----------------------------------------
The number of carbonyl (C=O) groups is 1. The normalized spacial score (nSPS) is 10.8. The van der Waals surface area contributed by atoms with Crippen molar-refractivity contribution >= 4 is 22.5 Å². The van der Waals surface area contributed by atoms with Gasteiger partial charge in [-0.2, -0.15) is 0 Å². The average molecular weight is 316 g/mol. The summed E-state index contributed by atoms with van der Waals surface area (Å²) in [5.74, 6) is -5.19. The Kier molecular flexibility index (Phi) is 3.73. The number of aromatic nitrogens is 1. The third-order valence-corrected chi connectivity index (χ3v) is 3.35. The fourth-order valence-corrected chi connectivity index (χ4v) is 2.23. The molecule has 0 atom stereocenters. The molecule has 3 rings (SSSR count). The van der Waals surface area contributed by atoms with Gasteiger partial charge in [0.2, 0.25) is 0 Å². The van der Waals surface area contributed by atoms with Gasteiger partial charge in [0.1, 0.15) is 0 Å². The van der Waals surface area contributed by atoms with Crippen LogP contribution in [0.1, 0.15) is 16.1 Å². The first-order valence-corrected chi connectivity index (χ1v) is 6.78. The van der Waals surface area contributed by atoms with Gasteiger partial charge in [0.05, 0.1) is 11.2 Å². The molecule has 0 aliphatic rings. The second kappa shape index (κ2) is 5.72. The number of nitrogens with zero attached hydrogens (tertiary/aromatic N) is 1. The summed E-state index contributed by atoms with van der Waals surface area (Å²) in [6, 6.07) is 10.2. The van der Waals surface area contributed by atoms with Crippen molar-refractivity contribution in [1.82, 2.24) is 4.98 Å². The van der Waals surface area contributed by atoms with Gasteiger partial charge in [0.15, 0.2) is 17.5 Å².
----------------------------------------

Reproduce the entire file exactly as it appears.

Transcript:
The number of carbonyl (C=O) groups is 1. The normalized spacial score (nSPS) is 10.8. The van der Waals surface area contributed by atoms with Crippen molar-refractivity contribution >= 4 is 22.5 Å². The van der Waals surface area contributed by atoms with Gasteiger partial charge in [-0.2, -0.15) is 0 Å². The average molecular weight is 316 g/mol. The summed E-state index contributed by atoms with van der Waals surface area (Å²) in [5.74, 6) is -5.19. The Kier molecular flexibility index (Phi) is 3.73. The number of aromatic nitrogens is 1. The third-order valence-corrected chi connectivity index (χ3v) is 3.35. The fourth-order valence-corrected chi connectivity index (χ4v) is 2.23. The molecule has 0 atom stereocenters. The molecule has 3 rings (SSSR count). The van der Waals surface area contributed by atoms with Gasteiger partial charge in [0.2, 0.25) is 0 Å². The van der Waals surface area contributed by atoms with Gasteiger partial charge in [0.1, 0.15) is 0 Å². The van der Waals surface area contributed by atoms with Crippen LogP contribution in [0.1, 0.15) is 16.1 Å². The first-order valence-corrected chi connectivity index (χ1v) is 6.78. The van der Waals surface area contributed by atoms with Gasteiger partial charge in [0.05, 0.1) is 11.2 Å². The molecule has 0 aliphatic rings. The second kappa shape index (κ2) is 5.72. The number of nitrogens with zero attached hydrogens (tertiary/aromatic N) is 1. The summed E-state index contributed by atoms with van der Waals surface area (Å²) in [6, 6.07) is 10.2. The van der Waals surface area contributed by atoms with Crippen molar-refractivity contribution in [1.82, 2.24) is 4.98 Å². The van der Waals surface area contributed by atoms with Gasteiger partial charge in [0.15, 0.2) is 17.5 Å².